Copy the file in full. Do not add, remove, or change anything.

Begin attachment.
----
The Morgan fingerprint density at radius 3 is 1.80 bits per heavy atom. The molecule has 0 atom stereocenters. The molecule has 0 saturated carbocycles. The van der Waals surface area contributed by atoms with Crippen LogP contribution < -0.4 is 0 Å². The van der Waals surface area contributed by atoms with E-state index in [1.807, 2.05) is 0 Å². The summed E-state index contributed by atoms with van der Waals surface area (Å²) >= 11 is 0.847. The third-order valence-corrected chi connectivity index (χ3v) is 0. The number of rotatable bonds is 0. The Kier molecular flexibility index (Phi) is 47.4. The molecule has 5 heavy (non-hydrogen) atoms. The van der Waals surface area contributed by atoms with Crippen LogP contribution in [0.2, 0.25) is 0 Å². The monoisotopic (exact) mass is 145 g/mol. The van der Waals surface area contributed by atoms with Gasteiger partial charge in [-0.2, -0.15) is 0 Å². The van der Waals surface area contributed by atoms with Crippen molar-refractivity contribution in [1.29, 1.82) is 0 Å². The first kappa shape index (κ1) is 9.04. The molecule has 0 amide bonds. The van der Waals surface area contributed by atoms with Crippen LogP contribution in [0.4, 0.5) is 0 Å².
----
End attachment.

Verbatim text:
The Morgan fingerprint density at radius 3 is 1.80 bits per heavy atom. The molecule has 0 atom stereocenters. The molecule has 0 saturated carbocycles. The van der Waals surface area contributed by atoms with Crippen LogP contribution < -0.4 is 0 Å². The van der Waals surface area contributed by atoms with E-state index in [1.807, 2.05) is 0 Å². The summed E-state index contributed by atoms with van der Waals surface area (Å²) >= 11 is 0.847. The third-order valence-corrected chi connectivity index (χ3v) is 0. The number of rotatable bonds is 0. The Kier molecular flexibility index (Phi) is 47.4. The molecule has 5 heavy (non-hydrogen) atoms. The van der Waals surface area contributed by atoms with Crippen LogP contribution in [0.2, 0.25) is 0 Å². The monoisotopic (exact) mass is 145 g/mol. The van der Waals surface area contributed by atoms with Gasteiger partial charge in [-0.2, -0.15) is 0 Å². The van der Waals surface area contributed by atoms with Crippen molar-refractivity contribution in [1.29, 1.82) is 0 Å². The first kappa shape index (κ1) is 9.04. The molecule has 0 amide bonds. The van der Waals surface area contributed by atoms with Crippen LogP contribution in [0.4, 0.5) is 0 Å².